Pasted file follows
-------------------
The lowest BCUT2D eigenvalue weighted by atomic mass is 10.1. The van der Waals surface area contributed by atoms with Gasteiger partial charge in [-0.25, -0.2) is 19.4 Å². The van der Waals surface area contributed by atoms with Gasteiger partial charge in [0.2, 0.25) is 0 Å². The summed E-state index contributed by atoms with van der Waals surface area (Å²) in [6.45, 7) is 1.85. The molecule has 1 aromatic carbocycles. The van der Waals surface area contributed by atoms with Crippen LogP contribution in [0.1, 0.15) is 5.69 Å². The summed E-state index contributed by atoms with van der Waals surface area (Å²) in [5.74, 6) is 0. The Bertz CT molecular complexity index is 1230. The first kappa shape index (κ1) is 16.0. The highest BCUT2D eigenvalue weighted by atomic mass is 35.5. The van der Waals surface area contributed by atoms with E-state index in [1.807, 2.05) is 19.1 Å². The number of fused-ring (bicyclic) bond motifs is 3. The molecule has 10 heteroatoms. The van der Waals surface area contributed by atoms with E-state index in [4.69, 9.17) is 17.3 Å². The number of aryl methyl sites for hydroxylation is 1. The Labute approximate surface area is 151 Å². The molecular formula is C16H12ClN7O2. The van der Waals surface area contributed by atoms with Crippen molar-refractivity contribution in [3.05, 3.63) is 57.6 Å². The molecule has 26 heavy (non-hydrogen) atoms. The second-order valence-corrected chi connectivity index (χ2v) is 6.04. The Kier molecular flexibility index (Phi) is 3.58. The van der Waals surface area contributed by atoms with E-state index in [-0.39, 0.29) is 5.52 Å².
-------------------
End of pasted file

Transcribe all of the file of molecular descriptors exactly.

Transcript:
The lowest BCUT2D eigenvalue weighted by atomic mass is 10.1. The van der Waals surface area contributed by atoms with Gasteiger partial charge in [-0.25, -0.2) is 19.4 Å². The van der Waals surface area contributed by atoms with Gasteiger partial charge in [0.2, 0.25) is 0 Å². The summed E-state index contributed by atoms with van der Waals surface area (Å²) in [6.45, 7) is 1.85. The molecule has 1 aromatic carbocycles. The van der Waals surface area contributed by atoms with Crippen LogP contribution in [0.1, 0.15) is 5.69 Å². The summed E-state index contributed by atoms with van der Waals surface area (Å²) in [5.74, 6) is 0. The Bertz CT molecular complexity index is 1230. The first kappa shape index (κ1) is 16.0. The highest BCUT2D eigenvalue weighted by atomic mass is 35.5. The van der Waals surface area contributed by atoms with E-state index in [1.807, 2.05) is 19.1 Å². The number of fused-ring (bicyclic) bond motifs is 3. The molecule has 10 heteroatoms. The van der Waals surface area contributed by atoms with E-state index in [4.69, 9.17) is 17.3 Å². The number of aryl methyl sites for hydroxylation is 1. The Labute approximate surface area is 151 Å². The molecular formula is C16H12ClN7O2. The van der Waals surface area contributed by atoms with Crippen molar-refractivity contribution in [3.05, 3.63) is 57.6 Å². The molecule has 26 heavy (non-hydrogen) atoms. The second-order valence-corrected chi connectivity index (χ2v) is 6.04. The Kier molecular flexibility index (Phi) is 3.58. The van der Waals surface area contributed by atoms with E-state index in [-0.39, 0.29) is 5.52 Å².